Go back to the SWISSPROT p53 page and click on the PROSITE link. Study the entry. The PROSITE entry proposes the completely conserved motif M-C-N-S-S-C-[MV]-G-G-M-N-R-R as a signature motif for the p53 family, and they tested this pattern at the time this work was done, concluding that it found no false positives or false negatives. However, the database has grown considerably since then, as has our ability to locate likely orthologs. Later we'll see how hidden Markov models (HMMs) are a better way to define characteristic "patterns" that are present in protein families, which can then be used to find new members of that family. That is what the HMMs in PFAM are used for. Feel free to explore this aspect of PFAM further; we'll return to this in later assignments.
Now go back to the SWISSPROT record for human p53 and find the list of PDB entries. Click on the ExPASy link for 1TSR. This gives access to information about the structure of the p53 protein from PDB. PDB is the Protein Data Bank, a repository of protein structures solved by x-ray crystallography or by NMR. Each solved structure has a 4 letter identifier. This is the PDB record for 1TSR. This particular structure is p53 bound to DNA. Notice that 1TSR is the structure for the core DNA-binding domain of the protein (here defined as residues 102-292) bound to a piece of DNA. p53 is a DNA binding protein that can influence another protein by binding in front of (i.e. on the 5' side) of its gene and thereby altering the way the gene for that other protein is transcribed, in this case by causing it to make more copies of the protein. In this structure, p53 is "caught in the act", so to speak.
Follow the ExPASy PDB link for 1TSR. (If you follow the MMDB entry, followed by the PubMed link it leads you to the 1996 Science paper that describes this structure. You can read the abstract online or go the library to look at a copy of the paper.) Click on "Still image" to see a picture of the structure of p53.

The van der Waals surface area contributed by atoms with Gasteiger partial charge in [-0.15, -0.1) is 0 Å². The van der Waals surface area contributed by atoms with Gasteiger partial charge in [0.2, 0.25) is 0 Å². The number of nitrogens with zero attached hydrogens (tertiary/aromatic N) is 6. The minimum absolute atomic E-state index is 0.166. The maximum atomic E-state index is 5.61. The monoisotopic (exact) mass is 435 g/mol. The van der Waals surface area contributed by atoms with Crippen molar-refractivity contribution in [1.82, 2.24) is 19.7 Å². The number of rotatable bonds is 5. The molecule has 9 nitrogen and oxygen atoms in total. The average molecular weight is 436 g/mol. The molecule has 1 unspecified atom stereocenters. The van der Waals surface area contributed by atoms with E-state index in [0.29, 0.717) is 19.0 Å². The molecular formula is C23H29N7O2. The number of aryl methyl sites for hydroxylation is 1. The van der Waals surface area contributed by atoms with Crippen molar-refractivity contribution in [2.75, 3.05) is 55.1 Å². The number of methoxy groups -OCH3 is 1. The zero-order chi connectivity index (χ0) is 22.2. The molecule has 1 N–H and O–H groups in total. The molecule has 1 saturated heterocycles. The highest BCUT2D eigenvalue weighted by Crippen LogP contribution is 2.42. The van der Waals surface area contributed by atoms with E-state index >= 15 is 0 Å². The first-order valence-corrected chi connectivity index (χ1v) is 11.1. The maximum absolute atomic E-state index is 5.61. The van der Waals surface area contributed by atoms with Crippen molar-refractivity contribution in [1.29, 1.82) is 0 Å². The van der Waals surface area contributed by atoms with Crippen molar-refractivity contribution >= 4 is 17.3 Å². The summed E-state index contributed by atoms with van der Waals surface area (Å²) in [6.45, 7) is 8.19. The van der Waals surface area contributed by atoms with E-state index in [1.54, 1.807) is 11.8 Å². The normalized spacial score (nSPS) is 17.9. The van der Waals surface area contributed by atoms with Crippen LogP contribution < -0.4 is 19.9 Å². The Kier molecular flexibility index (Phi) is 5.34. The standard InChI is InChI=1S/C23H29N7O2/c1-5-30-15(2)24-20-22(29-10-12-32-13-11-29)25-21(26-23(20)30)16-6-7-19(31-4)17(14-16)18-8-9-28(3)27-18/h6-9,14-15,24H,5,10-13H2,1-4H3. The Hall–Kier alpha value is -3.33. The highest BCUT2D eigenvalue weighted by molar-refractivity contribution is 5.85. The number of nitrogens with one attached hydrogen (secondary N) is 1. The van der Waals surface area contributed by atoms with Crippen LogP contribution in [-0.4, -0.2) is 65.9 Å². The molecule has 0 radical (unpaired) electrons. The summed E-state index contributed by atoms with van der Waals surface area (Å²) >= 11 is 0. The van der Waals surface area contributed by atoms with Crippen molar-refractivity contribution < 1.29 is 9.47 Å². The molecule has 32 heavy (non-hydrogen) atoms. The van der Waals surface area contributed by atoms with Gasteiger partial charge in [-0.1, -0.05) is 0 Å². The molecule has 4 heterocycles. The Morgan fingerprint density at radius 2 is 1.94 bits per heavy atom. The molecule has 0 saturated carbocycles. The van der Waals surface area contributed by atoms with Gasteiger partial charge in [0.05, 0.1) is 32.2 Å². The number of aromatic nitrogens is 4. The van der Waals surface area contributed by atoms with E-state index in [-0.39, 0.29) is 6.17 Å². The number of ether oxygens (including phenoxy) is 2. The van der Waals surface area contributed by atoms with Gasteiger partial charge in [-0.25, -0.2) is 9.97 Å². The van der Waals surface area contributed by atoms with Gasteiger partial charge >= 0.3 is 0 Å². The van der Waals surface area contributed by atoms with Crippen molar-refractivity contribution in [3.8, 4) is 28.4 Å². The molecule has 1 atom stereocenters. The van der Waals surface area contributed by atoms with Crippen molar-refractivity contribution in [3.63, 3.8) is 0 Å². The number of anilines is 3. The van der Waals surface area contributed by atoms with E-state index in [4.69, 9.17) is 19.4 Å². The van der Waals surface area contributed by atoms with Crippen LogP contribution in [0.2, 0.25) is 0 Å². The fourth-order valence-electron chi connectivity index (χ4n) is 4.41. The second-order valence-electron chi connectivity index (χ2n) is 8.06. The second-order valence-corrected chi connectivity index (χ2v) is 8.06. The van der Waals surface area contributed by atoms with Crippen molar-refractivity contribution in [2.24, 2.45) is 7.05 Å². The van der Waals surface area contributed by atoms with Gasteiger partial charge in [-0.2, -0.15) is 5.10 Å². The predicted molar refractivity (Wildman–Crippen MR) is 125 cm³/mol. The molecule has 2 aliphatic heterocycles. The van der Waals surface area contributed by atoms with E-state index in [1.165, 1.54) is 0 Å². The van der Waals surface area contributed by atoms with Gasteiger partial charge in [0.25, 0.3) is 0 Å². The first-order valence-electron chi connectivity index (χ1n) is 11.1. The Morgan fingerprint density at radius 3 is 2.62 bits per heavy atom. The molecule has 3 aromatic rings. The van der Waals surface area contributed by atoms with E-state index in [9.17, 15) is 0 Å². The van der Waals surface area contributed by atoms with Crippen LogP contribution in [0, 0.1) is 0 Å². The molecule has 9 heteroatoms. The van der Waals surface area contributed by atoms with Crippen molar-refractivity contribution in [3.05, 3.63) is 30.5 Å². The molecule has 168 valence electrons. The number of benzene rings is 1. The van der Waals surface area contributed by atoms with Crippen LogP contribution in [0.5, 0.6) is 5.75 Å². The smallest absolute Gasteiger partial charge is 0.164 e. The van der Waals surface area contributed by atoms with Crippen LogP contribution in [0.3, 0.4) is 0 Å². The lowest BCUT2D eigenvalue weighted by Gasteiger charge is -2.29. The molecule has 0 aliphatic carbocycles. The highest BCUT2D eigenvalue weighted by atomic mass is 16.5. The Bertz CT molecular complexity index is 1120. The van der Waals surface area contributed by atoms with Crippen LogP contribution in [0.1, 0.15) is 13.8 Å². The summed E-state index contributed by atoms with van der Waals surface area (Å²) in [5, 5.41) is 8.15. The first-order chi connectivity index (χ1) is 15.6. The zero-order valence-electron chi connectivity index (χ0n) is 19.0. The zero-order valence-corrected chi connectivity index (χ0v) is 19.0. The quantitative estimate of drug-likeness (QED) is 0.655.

We now move on to BLAST. Go to the BLAST homepage. Follow the link for Blasting 2 sequences (bl2seq). Choose the "blastp" program. Align the 2 proteins with Swiss-Prot IDs P53_HUMAN and P53_XENLA.
Q10: Print out the alignment output by BLAST.
Play around with the various options that BLAST offers and see how it affects the output. Go to the Standard Protein-Protein Blast page. Cut and paste a FASTA formatted version of p53 (gi 3041867) into the "Search" box. Then "Blast" it. When it returns, format it so that the Number of Descriptions is limited to 15, and the alignment view is "Pairwise". Study the pairwise alignment shown at the bottom of the results page. Now let's do the regular protein BLAST. Go to the BLAST homepage. Follow the link for protein-protein BLAST (blastp). Cut and paste the Fasta version of p53 (gi 3041867 or Swiss-Prot ID p53_HUMAN) in the box denoted "Search". For "Choose database", click on swissprot. Make sure the "Low Complexity Filter" is turned on (this is the default). Study the other default parameters used by blastp. Now click on "BLAST!". This may take a few minutes to respond with an answer. Which ones are significant and why? The first hit on the results page corresponds to the original sequence itself. Pick one of the other hits and study the pairwise alignment. Read the BLAST tutoral pages and find answers to the following questions. There is no need to write down your answers. This is merely for your benefit. Find the definitions of the following terms: Score (bits), E-Value, Indentities, Positives, & Gaps . Figure out how Score and E-Values are computed (see Mount's book). Figure out how E-Value is different from P-Value of an alignment.
Now scroll down to the bottom of the results page. You will see a summary of your search. Figure out what the information down there means.
Parts of this homework was based on a homework designed by David Haussler for his course on Bioinformatics at University of California, Santa Cruz.